2009 California Civil Code - Section 1521-1526 :: Chapter 4. Accord And SatisfactionCIVIL CODE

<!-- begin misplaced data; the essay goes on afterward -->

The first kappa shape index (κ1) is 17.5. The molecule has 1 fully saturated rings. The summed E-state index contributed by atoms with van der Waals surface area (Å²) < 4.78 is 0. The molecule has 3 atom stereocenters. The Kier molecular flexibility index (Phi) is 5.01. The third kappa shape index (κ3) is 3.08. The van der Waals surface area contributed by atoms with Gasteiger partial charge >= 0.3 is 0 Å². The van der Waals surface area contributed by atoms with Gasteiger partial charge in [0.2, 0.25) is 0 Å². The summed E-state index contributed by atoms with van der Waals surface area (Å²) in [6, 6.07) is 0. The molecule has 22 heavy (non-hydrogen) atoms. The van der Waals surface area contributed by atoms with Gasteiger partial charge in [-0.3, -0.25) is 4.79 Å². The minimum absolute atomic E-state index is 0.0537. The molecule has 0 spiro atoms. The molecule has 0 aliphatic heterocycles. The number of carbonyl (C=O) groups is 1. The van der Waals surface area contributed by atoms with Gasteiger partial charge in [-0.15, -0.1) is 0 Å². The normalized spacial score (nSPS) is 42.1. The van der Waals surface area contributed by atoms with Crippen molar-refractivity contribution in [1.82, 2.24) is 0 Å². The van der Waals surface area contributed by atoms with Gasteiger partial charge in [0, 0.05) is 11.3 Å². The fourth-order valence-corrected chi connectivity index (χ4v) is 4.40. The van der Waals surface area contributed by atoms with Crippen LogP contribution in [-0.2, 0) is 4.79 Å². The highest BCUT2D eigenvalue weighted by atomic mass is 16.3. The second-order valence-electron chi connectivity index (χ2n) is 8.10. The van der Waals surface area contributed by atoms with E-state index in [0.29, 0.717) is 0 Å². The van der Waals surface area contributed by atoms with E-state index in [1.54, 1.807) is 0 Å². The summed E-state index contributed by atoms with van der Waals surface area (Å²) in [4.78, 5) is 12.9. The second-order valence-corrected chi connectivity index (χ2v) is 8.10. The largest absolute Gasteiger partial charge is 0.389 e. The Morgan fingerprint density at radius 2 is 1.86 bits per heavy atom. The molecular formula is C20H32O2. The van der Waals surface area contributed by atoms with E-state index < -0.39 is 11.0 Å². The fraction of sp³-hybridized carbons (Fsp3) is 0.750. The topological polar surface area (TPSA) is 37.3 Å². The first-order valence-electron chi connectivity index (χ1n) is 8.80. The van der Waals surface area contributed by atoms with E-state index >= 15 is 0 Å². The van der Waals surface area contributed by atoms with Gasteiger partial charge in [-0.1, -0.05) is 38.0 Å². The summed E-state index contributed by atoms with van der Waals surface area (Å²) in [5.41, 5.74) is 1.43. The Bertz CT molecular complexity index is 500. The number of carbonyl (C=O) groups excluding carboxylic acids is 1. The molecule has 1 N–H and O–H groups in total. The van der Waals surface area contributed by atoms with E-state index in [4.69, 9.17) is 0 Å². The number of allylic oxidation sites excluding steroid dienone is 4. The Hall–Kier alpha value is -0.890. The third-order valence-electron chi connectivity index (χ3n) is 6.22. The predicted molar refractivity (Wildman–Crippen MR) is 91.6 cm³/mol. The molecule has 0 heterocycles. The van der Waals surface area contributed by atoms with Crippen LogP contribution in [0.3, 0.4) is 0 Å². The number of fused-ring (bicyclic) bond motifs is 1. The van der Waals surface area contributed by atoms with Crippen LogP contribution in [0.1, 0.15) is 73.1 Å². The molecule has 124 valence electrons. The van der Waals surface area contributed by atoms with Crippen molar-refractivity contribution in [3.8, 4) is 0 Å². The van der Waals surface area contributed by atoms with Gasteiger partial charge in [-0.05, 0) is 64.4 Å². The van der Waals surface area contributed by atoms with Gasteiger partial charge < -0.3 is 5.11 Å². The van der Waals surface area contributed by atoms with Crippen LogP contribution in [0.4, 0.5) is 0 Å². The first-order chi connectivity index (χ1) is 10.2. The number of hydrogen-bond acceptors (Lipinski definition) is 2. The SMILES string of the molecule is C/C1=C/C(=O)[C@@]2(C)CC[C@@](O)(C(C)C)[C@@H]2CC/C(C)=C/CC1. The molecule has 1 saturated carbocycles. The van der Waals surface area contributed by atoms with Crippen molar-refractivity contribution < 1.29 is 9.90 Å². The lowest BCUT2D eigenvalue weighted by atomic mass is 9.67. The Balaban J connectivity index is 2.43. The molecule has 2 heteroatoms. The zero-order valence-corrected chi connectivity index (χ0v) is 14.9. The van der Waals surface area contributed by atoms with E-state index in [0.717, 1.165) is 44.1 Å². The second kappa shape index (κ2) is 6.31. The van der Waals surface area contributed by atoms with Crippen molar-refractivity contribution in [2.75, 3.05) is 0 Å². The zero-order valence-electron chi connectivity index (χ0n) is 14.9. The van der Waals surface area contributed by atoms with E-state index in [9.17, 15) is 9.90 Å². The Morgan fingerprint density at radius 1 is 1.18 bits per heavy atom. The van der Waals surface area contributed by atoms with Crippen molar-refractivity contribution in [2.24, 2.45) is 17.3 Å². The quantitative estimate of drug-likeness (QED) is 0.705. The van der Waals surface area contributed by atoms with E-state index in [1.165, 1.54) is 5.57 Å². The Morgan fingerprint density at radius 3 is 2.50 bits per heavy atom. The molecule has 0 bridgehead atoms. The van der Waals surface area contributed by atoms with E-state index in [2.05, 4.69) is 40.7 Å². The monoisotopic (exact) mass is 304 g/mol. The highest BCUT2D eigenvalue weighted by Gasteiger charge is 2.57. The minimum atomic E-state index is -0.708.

[1521.] Section Fifteen Hundred and Twenty-one. An accord is an agreement to accept, in extinction of an obligation, something different from or less than that to which the person agreeing to accept is entitled. 1522. Though the parties to an accord are bound to execute it, yet it does not extinguish the obligation until it is fully executed. 1523. Acceptance, by the creditor, of the consideration of an accord extinguishes the obligation, and is called satisfaction. [1524.] Section Fifteen Hundred and Twenty-four. Part performance of an obligation, either before or after a breach thereof, when expressly accepted by the creditor in writing, in satisfaction, or rendered in pursuance of an agreement in writing for that purpose, though without any new consideration, extinguishes the obligation. 1525. It is the public policy of this State, in the best interests of the taxpayer and of the litigant, to encourage fair dealing and to promote justice by reducing litigated matters to the lowest level of jurisdiction. In case of a dispute over total money due on a contract and it is conceded by the parties that part of the money is due, the debtor may pay, without condition, the amount conceded to be due, leaving to the other party all remedies to which he might otherwise be entitled as to any balance claimed. If any conditions are attached to the payment, this section shall not be deemed to have limited the remedies available to the other party under other provisions of law on the original amount claimed. 1526. (a) Where a claim is disputed or unliquidated and a check or draft is tendered by the debtor in settlement thereof in full discharge of the claim, and the words "payment in full" or other words of similar meaning are notated on the check or draft, the acceptance of the check or draft does not constitute an accord and satisfaction if the creditor protests against accepting the tender in full payment by striking out or otherwise deleting that notation or if the acceptance of the check or draft was inadvertent or without knowledge of the notation. (b) Notwithstanding subdivision (a), the acceptance of a check or draft constitutes an accord and satisfaction if a check or draft is tendered pursuant to a composition or extension agreement between a debtor and its creditors, and pursuant to that composition or extension agreement, all creditors of the same class are accorded similar treatment, and the creditor receives the check or draft with knowledge of the restriction. A creditor shall be conclusively presumed to have knowledge of the restriction if a creditor either: (1) Has, previous to the receipt of the check or draft, executed a written consent to the composition or extension agreement. (2) Has been given, not less than 15 days nor more than 90 days prior to receipt of the check or draft, notice, in writing, that a check or draft will be tendered with a restrictive endorsement and that acceptance and cashing of the check or draft will constitute an accord and satisfaction. (c) Notwithstanding subdivision (a), the acceptance of a check or draft by a creditor constitutes an accord and satisfaction when the check or draft is issued pursuant to or in conjunction with a release of a claim. (d) For the purposes of paragraph (2) of subdivision (b), mailing the notice by first-class mail, postage prepaid, addressed to the address shown for the creditor on the debtor's books or such other address as the creditor may designate in writing constitutes notice.
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